Kelly's and Arby's roast beef sandwiches

The Inspiration Behind Arby’s Explained by Kelly’s Roast Beef

In a bit of a twist on the old chicken and egg conundrum, we’re pondering a similar question. Which came first? Kelly’s or Arby’s? Of the two roast beef giants, Arby’s has broader name recognition. As of 2024, the iconic chain operates more than 3,400 locations in 48 U.S. states and territories. Kelly’s Roast Beef, on the other hand, boasts a roster of 12 current locations. In any other realm, Arby’s and Kelly’s wouldn’t even be mentioned in the same sentence. Except for one rather significant detail. The Raffel brothers — the RB in Arby’s — openly acknowledged that the idea to open their own roast beef fast food restaurant came to them on a dark and stormy 1960’s night while they were standing in line at the original Kelly’s Roast Beef in Revere, Massachusetts. 

We’re not entirely sure what New Castle, Pennsylvania natives, Forrest and Leroy Raffel, were doing in Revere on that long ago summer night. Back then the beachfront city just north of Boston — home to the oldest public beach in the U.S.— was a hotbed of seaside hospitality. Whatever their thought process, the brothers came away from their sojourn with a plan to start a new life. Forrest, a graduate of Cornell University’s hotel restaurant management program, and LeRoy, a Wharton School alum, decided to shutter their Ohio-based restaurant supply business and open a roast beef-centric restaurant. Their first location debuted in Boardman, Ohio on July 23, 1964 — 13 years after Kelly’s Roast Beef opened on Revere Beach.

Back to the future?

Kelly's Roast Beef sandwich

Rich Kaszeta/Flickr

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Considering the mid-20th-century explosion of fast-food restaurants like McDonald’s and KFC, the Raffel brothers were in the right place at the right time to cash in on a trend. Their success, though, wasn’t without a few bumps in the road. To set themselves apart from the competition, the brothers decided to position Arby’s as a slightly up-market alternative to burgers (or chicken) and fries, and menu prices reflected that strategy. At a time when McDonald’s was selling burgers for 15 cents (about $1.50 in 2024 dollars), Arby’s entered the market offering a roast beef sandwich for 69 cents (about $6.90 today). It was a good plan on paper. The first decade brought rapid growth — and a Chapter 11 bankruptcy filing — but the company rebounded to become the powerhouse it is today.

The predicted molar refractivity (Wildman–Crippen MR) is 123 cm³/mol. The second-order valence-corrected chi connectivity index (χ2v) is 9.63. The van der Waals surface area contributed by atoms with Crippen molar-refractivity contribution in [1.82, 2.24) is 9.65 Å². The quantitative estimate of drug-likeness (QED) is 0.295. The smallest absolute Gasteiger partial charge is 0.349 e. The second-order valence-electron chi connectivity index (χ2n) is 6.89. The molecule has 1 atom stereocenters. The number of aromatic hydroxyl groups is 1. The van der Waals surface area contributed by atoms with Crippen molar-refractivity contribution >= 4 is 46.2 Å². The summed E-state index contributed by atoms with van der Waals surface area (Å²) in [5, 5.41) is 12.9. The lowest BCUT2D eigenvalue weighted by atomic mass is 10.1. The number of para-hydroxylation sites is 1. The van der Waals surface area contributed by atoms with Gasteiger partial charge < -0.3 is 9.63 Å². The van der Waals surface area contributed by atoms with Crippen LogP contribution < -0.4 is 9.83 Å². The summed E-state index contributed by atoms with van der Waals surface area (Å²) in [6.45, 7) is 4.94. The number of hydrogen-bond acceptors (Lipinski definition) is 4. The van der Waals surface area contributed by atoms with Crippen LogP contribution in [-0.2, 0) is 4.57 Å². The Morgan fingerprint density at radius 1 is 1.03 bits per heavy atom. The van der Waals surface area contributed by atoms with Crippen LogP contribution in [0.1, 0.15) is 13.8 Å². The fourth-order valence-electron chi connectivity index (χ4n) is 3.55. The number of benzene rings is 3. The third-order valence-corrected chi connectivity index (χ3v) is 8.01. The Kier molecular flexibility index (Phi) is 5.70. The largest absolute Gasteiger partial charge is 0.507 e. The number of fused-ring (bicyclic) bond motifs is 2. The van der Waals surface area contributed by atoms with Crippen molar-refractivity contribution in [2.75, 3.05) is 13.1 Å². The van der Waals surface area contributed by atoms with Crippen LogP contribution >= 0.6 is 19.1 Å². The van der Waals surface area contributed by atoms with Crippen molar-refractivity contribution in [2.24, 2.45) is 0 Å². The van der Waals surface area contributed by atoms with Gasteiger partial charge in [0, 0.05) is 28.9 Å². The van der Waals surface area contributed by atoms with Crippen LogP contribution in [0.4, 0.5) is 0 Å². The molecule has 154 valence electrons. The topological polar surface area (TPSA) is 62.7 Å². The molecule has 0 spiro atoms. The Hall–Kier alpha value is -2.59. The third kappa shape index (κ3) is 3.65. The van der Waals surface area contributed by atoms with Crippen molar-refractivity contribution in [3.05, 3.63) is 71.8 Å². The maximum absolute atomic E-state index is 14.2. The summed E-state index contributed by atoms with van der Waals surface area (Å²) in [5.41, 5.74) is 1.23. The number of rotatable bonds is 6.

At the same time, family-owned Kelly’s Roast Beef kept plugging along, maintaining its status as a New England icon for almost seven decades — and expanding to multiple locations in Massachusetts and New Hampshire — before taking the plunge into the world of franchising in 2020. Entering its eighth decade of business in 2024, the Massachusetts-based mainstay plans to open seven new outlets, including additional locations in Florida and California. However, Kelly’s does seems to be a core inspiration for not just Arby’s but the whole roast beef sandwich scene. Which brings us to another philosophical quandary, the story of the tortoise and the hare. Does slow and steady always win the race? Only time will tell.

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